The audiobook industry is quickly growing, yet it can seem daunting to authors unfamiliar with the process.
For the past couple of years, I have slowly been turning my repertoire of 50+ works of fiction into audiobooks. I have encountered many roadblocks, from managing flaky narrators to choosing a payment model.
I just finished the production of my 27th audiobook Heart of Gold, which has been a breeze, but it wasn’t always this easy.
If you’re considering turning your work into a self-published audiobook, follow these 10 steps.
1. Determine if the audiobook industry is right for you
The audiobook market is growing, but is it worth it for you as a writer?
Frankly, audiobooks are time consuming — it’s like re-writing your novel. All the hours that go into production and editing can be costly, so you must decide if the audiobook market will be lucrative enough for your books.
This is a personal decision a writer must make by considering a multitude of factors.
Ask yourself these questions: Do I have the time to put into this project? Do I see my novels doing well as audiobooks? Will my fan base be receptive to this new platform?
2. Find your perfect narrator
Easier said than done!
It’s imperative that the narrator you select fits your book because he or she will be telling your story. The voice actor should represent the tone of your characters.
If your book is in first person, the narrator should represent that specific character. Think about how their voice should sound: female or male, sultry or raspy? Make sure you carefully choose because the narrator can make or break a novel.
For my novel Mother Nile, I chose an engaging narrator with a British accent because of his worldly and sophisticated voice. He also just happens to be familiar with the pronunciation of many Arabic words, making him the perfect match for my book, which partially takes place during Britain’s occupation in Egypt.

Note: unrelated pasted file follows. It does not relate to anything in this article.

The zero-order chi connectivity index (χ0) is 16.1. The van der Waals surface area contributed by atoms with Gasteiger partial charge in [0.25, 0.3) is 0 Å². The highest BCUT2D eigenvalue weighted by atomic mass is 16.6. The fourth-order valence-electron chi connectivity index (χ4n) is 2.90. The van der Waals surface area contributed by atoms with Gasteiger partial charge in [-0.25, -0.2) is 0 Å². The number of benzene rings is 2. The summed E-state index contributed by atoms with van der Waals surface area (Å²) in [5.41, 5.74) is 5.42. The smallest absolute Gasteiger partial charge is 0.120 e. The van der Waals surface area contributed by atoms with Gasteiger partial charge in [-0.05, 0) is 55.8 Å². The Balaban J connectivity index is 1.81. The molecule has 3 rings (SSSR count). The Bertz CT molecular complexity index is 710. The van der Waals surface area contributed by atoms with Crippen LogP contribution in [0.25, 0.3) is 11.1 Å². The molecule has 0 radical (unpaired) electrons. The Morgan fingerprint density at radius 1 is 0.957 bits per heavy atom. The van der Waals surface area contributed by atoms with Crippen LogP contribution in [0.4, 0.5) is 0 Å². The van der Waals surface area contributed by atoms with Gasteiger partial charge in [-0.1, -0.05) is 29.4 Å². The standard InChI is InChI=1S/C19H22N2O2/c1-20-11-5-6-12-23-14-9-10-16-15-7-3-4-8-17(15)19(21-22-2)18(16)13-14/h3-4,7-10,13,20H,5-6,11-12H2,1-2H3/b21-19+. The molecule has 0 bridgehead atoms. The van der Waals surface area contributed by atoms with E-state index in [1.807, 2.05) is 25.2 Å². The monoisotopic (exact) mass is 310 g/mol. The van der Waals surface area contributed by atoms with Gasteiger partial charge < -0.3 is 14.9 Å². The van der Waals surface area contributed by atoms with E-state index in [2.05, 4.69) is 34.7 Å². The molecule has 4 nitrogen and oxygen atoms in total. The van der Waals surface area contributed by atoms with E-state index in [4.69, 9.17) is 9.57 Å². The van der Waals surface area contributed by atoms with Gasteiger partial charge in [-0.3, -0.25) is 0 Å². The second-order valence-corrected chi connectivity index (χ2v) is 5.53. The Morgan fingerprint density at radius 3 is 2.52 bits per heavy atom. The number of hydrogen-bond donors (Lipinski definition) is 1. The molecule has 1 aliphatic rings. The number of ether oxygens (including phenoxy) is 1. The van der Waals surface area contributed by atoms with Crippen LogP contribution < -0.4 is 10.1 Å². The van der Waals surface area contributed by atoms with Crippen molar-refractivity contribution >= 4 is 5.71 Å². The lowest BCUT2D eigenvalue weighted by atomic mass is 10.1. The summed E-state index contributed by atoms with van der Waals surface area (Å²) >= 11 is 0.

For those who aren’t writing fiction, but instead a memoir, then perhaps you’ll want to narrate your own book.
3. Correct your audio
This is one of the most time consuming parts of audiobook production because you must listen through your novel carefully.
I’ve come across sound glitches, narrator’s coughing and even the sound of dishes clanking in the background.
You have to mark the time stamp and let the narrator know there is a mistake they must correct.
4. Decide when enough is enough
Sometimes narrators can be difficult to work with; they may miss deadlines, they may make tons of mistakes and technical glitches throughout the narrative, etc.
Sometimes it’s better to drop them and look for a new narrator, as long as it doesn’t go against any contract.
I had originally chosen a different narrator for one of my books before I (thankfully) came across Colleen Crimmins. The original narrator missed lines and had many audio glitches in her work.
Unfortunately, we had to change narrators due to the quality of the work, but in exchange I got a great narrator who did a flawless job.
5. Pick which mistakes enhance your narrative
Audiobooks rely on sound rather than sight, so sometimes narrators will add a word or change a clause slightly because it “flows” better when spoken.
If it sounds fluid and normal, it is okay to let the ‘mistake’ go by, allowing the narrative to sound more colloquial.
As an added bonus, it also saves editing time.
6. Choose which platform you want to use